BROOKE GLADSTONE: Can you give me an example of when walking faster tipped you off that something was happening?
DAVID MARTIN:Well, to me the clearest example happened on the day we invaded Panama back in 1989. Dick Cheney who I think is probably the most self-contained person I've ever covered was walking not a half step faster; he was walking two to three times his normal speed. And it's actually the only time I ever saw Dick Cheney look like he was in a hurry or under any kind of pressure.
BROOKE GLADSTONE:And what about other non-verbal signals. For instance a grunt or a nod or a-- averting of eyes. Do you have to play the psychiatrist when getting some of this information?
DAVID MARTIN: In, in a sense you do. I mean I don't want to give the impression that people walk around here with a bunch of facial tics communicating in code, but if somebody doesn't want to tell you that the first of the 75th Rangers is going to jump into Kandahar Airfield in Southern Afghanistan tonight, they might say something to you like who leads the way? Well if you've been around the military enough you know that who leads the way is-- part of the -- a Ranger slogan. The line goes: Who leads the way? Rangers lead the way.
BROOKE GLADSTONE: So you're talking about a kind of code - not a military code but a kind of Pentagon cognoscenti code. [BOTH SPEAK AT ONCE]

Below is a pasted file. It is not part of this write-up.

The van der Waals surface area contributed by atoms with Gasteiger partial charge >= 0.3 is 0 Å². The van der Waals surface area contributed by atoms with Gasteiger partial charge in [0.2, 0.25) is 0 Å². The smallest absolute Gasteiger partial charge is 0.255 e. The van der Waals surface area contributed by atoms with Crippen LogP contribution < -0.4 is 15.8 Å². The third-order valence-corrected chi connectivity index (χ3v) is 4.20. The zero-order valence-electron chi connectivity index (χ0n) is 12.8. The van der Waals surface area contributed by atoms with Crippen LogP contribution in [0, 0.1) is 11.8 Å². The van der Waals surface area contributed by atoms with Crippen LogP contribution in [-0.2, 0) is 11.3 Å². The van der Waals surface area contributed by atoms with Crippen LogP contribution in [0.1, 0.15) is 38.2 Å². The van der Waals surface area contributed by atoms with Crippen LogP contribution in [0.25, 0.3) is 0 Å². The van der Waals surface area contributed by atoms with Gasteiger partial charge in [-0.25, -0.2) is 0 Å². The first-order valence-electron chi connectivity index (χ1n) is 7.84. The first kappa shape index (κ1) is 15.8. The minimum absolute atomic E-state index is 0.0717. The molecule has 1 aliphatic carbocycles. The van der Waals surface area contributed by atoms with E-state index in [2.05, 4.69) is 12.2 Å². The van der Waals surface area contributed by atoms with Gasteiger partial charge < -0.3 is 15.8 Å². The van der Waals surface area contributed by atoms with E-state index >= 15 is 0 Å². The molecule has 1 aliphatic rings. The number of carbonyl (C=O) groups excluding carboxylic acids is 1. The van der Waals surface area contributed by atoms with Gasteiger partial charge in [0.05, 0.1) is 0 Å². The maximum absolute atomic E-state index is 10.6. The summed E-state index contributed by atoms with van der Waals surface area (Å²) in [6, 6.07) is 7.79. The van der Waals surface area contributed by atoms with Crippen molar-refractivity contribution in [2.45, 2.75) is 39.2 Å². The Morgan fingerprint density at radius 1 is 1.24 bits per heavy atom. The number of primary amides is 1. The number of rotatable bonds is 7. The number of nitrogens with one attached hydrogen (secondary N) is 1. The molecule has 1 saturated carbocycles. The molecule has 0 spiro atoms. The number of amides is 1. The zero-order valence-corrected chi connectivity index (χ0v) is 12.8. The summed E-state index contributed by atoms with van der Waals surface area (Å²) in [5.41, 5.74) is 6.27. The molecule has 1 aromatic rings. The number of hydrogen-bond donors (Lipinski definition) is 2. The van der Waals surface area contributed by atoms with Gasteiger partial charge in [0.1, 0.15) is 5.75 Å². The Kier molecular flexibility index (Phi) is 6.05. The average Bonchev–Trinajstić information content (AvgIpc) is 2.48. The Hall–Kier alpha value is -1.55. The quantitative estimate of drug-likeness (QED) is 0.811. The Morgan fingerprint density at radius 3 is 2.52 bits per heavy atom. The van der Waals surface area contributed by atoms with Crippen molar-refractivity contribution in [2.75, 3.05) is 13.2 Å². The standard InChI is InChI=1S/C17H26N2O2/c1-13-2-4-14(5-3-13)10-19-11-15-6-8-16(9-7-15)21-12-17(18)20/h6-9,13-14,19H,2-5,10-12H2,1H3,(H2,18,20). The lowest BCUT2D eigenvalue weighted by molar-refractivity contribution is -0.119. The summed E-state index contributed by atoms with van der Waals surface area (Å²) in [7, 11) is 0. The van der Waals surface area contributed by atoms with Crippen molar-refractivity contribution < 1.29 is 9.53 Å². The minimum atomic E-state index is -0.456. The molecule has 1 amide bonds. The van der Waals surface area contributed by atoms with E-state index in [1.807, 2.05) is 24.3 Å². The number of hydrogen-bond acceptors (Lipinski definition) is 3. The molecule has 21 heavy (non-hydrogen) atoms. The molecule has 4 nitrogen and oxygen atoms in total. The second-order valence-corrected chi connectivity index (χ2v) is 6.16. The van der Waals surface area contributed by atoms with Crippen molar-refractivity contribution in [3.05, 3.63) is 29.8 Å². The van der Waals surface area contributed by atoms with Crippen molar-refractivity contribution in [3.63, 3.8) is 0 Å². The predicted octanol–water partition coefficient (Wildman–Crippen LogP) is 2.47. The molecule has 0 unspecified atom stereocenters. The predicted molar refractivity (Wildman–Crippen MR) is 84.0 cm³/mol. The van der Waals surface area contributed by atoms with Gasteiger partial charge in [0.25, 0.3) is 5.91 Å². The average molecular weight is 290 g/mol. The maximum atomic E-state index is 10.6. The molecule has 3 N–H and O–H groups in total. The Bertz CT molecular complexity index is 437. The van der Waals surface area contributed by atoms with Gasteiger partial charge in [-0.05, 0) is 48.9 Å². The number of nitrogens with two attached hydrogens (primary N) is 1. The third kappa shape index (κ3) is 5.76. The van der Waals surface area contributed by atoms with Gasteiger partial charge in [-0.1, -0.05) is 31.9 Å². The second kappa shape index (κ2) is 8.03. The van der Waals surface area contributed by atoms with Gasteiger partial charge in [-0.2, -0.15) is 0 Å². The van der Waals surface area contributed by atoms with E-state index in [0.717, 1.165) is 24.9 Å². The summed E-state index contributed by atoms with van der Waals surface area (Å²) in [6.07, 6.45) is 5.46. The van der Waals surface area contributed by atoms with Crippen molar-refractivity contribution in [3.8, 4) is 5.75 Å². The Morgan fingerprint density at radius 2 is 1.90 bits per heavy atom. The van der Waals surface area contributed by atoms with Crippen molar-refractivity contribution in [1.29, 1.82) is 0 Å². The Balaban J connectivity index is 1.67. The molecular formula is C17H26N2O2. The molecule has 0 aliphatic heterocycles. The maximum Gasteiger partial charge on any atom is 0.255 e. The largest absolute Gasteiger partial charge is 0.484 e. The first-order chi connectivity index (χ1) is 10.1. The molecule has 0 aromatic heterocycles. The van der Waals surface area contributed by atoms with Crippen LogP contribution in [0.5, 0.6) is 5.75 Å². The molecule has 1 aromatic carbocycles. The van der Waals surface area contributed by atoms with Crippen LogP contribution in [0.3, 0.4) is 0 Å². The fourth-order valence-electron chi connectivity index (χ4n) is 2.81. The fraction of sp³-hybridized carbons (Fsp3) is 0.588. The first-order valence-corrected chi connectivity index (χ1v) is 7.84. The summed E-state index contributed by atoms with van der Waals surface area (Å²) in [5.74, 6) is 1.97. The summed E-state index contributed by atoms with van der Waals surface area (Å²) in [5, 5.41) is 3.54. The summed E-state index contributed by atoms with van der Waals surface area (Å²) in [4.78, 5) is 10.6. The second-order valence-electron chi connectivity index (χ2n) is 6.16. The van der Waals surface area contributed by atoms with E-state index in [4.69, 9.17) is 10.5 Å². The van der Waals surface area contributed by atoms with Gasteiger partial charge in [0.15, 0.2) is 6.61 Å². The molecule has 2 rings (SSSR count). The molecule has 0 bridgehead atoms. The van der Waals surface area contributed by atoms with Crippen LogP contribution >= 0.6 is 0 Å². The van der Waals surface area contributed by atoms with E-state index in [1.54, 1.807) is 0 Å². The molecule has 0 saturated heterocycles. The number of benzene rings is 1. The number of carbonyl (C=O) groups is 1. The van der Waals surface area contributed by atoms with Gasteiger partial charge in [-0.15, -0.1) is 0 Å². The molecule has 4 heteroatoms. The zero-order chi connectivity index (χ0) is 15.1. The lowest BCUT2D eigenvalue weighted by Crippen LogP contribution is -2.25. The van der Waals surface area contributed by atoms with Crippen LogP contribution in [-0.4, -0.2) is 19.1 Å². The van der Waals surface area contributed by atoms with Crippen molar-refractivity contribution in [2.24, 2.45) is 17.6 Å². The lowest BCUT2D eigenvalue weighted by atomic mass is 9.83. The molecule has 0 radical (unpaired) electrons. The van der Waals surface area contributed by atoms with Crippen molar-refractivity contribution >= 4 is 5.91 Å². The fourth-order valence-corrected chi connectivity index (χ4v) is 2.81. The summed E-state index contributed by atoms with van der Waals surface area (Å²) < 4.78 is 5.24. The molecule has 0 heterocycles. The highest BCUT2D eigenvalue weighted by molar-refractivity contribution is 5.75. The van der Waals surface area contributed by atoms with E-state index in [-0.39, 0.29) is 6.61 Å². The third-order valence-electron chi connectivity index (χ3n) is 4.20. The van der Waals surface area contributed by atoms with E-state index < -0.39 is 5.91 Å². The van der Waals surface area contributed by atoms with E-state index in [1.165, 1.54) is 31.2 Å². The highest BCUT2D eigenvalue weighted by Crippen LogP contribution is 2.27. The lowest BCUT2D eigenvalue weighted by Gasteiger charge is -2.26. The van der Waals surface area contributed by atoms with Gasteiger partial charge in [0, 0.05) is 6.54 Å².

DAVID MARTIN: Right. This-- That's a very good way of putting it, yes.
BROOKE GLADSTONE: Is there anybody who's currently around the Pentagon who is particularly easy to read?
DAVID MARTIN: Currently, no. Unfortunately for me.
BROOKE GLADSTONE: What about Colin Powell?
DAVID MARTIN:Well Colin Powell I thought was always very easy to read. If something was up, he'd usually bark at you - he'd say something like-- get out of my A-O, Martin, and A-O is--military-speak for Area of Operations.
BROOKE GLADSTONE:[LAUGHS] Now Defense Secretary Rumsfeld has been very vocal about leaks to the media. He issued another warning to government employees this week. Are his warnings having any impact? Do you find that people are shrugging, grunting, nodding, talking less?
DAVID MARTIN: Well they're certainly talking less. I think he's -- basically driving them to the shrug and nod way of communicating because he clearly is on the warpath about leaks, and, and that has a chilling effect.
BROOKE GLADSTONE: Is it true that sometimes after a leak, everyone there is required to do a polygraph test?
DAVID MARTIN:They do give polygraph tests on certain programs. I'm told that there's a polygraph--investigation going on now into who leaked the story of the fact that the U.S. had a predator-- unmanned reconnaissance drone circling over Afghanistan armed with a missile that it would have used to kill either Mullah Omar or-- Osama bin Laden if they had had the chance.
BROOKE GLADSTONE: You think that a leak like that threatens national security?
DAVID MARTIN:I can see their point on that one, because obviously you have a better chance of getting bin Laden or Mullah Omar if they have absolutely no idea that such a capability exists.
BROOKE GLADSTONE: So you wouldn't have reported about the drone.
DAVID MARTIN: Oooo-- don't ask me that. That's a tough one.
BROOKE GLADSTONE:Well, David Martin, I don't want to keep you -you have 17 and a half miles of Pentagon corridor to walk. Thank you for spending some time with us.
DAVID MARTIN: Okay.
BROOKE GLADSTONE: David Martin is the national security correspondent for CBS News. [MUSIC]